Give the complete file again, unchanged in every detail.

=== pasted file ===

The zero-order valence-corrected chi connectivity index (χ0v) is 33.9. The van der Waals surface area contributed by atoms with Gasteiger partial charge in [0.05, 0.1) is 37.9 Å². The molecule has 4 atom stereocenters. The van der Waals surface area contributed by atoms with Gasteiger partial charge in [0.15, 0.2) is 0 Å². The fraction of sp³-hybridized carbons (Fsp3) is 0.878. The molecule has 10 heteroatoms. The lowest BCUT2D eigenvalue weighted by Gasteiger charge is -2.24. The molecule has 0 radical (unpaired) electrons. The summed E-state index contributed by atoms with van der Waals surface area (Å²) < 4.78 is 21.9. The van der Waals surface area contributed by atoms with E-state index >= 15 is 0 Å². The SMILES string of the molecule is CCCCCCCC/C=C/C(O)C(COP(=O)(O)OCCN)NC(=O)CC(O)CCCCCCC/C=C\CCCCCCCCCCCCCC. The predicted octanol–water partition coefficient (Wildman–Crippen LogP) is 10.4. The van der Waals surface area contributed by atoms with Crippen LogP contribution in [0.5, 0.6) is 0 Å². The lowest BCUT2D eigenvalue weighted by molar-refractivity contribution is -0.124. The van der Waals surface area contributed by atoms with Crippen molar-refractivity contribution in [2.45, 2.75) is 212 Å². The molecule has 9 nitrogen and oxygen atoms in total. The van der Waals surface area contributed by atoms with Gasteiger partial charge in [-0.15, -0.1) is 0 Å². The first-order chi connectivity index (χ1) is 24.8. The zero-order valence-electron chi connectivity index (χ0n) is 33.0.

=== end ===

The zero-order valence-corrected chi connectivity index (χ0v) is 33.9. The van der Waals surface area contributed by atoms with Gasteiger partial charge in [0.05, 0.1) is 37.9 Å². The molecule has 4 atom stereocenters. The van der Waals surface area contributed by atoms with Gasteiger partial charge in [0.15, 0.2) is 0 Å². The fraction of sp³-hybridized carbons (Fsp3) is 0.878. The molecule has 10 heteroatoms. The lowest BCUT2D eigenvalue weighted by Gasteiger charge is -2.24. The molecule has 0 radical (unpaired) electrons. The summed E-state index contributed by atoms with van der Waals surface area (Å²) < 4.78 is 21.9. The van der Waals surface area contributed by atoms with E-state index >= 15 is 0 Å². The SMILES string of the molecule is CCCCCCCC/C=C/C(O)C(COP(=O)(O)OCCN)NC(=O)CC(O)CCCCCCC/C=C\CCCCCCCCCCCCCC. The predicted octanol–water partition coefficient (Wildman–Crippen LogP) is 10.4. The van der Waals surface area contributed by atoms with Crippen LogP contribution in [0.5, 0.6) is 0 Å². The lowest BCUT2D eigenvalue weighted by molar-refractivity contribution is -0.124. The van der Waals surface area contributed by atoms with Crippen molar-refractivity contribution in [2.45, 2.75) is 212 Å². The molecule has 9 nitrogen and oxygen atoms in total. The van der Waals surface area contributed by atoms with Gasteiger partial charge in [-0.15, -0.1) is 0 Å². The first-order chi connectivity index (χ1) is 24.8. The zero-order valence-electron chi connectivity index (χ0n) is 33.0.